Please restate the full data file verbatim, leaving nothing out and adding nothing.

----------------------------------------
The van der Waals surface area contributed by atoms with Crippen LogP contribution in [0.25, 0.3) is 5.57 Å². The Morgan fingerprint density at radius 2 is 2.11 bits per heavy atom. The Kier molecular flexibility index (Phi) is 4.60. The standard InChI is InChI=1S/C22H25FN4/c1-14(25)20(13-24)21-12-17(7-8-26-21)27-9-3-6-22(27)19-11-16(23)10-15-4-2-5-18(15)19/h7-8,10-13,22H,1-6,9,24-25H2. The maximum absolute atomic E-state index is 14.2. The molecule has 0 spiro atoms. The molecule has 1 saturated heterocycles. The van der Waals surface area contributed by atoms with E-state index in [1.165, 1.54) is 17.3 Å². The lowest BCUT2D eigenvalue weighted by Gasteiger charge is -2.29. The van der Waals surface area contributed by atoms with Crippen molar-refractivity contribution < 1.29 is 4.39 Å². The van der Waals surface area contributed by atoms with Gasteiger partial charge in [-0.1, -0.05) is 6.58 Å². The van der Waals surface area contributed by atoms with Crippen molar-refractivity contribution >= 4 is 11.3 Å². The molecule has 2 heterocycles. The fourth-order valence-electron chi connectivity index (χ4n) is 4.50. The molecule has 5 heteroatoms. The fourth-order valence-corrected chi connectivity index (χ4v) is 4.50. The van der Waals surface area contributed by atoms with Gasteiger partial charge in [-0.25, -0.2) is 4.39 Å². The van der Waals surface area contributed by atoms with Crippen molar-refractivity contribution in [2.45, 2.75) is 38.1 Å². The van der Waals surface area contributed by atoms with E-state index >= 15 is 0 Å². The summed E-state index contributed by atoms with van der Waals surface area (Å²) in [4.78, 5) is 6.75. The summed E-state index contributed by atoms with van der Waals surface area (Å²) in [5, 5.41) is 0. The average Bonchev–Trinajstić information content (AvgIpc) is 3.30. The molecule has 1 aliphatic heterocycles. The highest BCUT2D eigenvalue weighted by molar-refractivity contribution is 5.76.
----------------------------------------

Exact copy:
The van der Waals surface area contributed by atoms with Crippen LogP contribution in [0.25, 0.3) is 5.57 Å². The Morgan fingerprint density at radius 2 is 2.11 bits per heavy atom. The Kier molecular flexibility index (Phi) is 4.60. The standard InChI is InChI=1S/C22H25FN4/c1-14(25)20(13-24)21-12-17(7-8-26-21)27-9-3-6-22(27)19-11-16(23)10-15-4-2-5-18(15)19/h7-8,10-13,22H,1-6,9,24-25H2. The maximum absolute atomic E-state index is 14.2. The molecule has 0 spiro atoms. The molecule has 1 saturated heterocycles. The van der Waals surface area contributed by atoms with E-state index in [1.165, 1.54) is 17.3 Å². The lowest BCUT2D eigenvalue weighted by Gasteiger charge is -2.29. The van der Waals surface area contributed by atoms with Crippen molar-refractivity contribution < 1.29 is 4.39 Å². The van der Waals surface area contributed by atoms with Gasteiger partial charge in [-0.1, -0.05) is 6.58 Å². The van der Waals surface area contributed by atoms with Crippen molar-refractivity contribution >= 4 is 11.3 Å². The molecule has 2 heterocycles. The fourth-order valence-electron chi connectivity index (χ4n) is 4.50. The molecule has 5 heteroatoms. The fourth-order valence-corrected chi connectivity index (χ4v) is 4.50. The van der Waals surface area contributed by atoms with Gasteiger partial charge in [-0.25, -0.2) is 4.39 Å². The van der Waals surface area contributed by atoms with Crippen molar-refractivity contribution in [2.45, 2.75) is 38.1 Å². The van der Waals surface area contributed by atoms with E-state index >= 15 is 0 Å². The summed E-state index contributed by atoms with van der Waals surface area (Å²) in [4.78, 5) is 6.75. The summed E-state index contributed by atoms with van der Waals surface area (Å²) in [5, 5.41) is 0. The average Bonchev–Trinajstić information content (AvgIpc) is 3.30. The molecule has 1 aliphatic heterocycles. The highest BCUT2D eigenvalue weighted by molar-refractivity contribution is 5.76.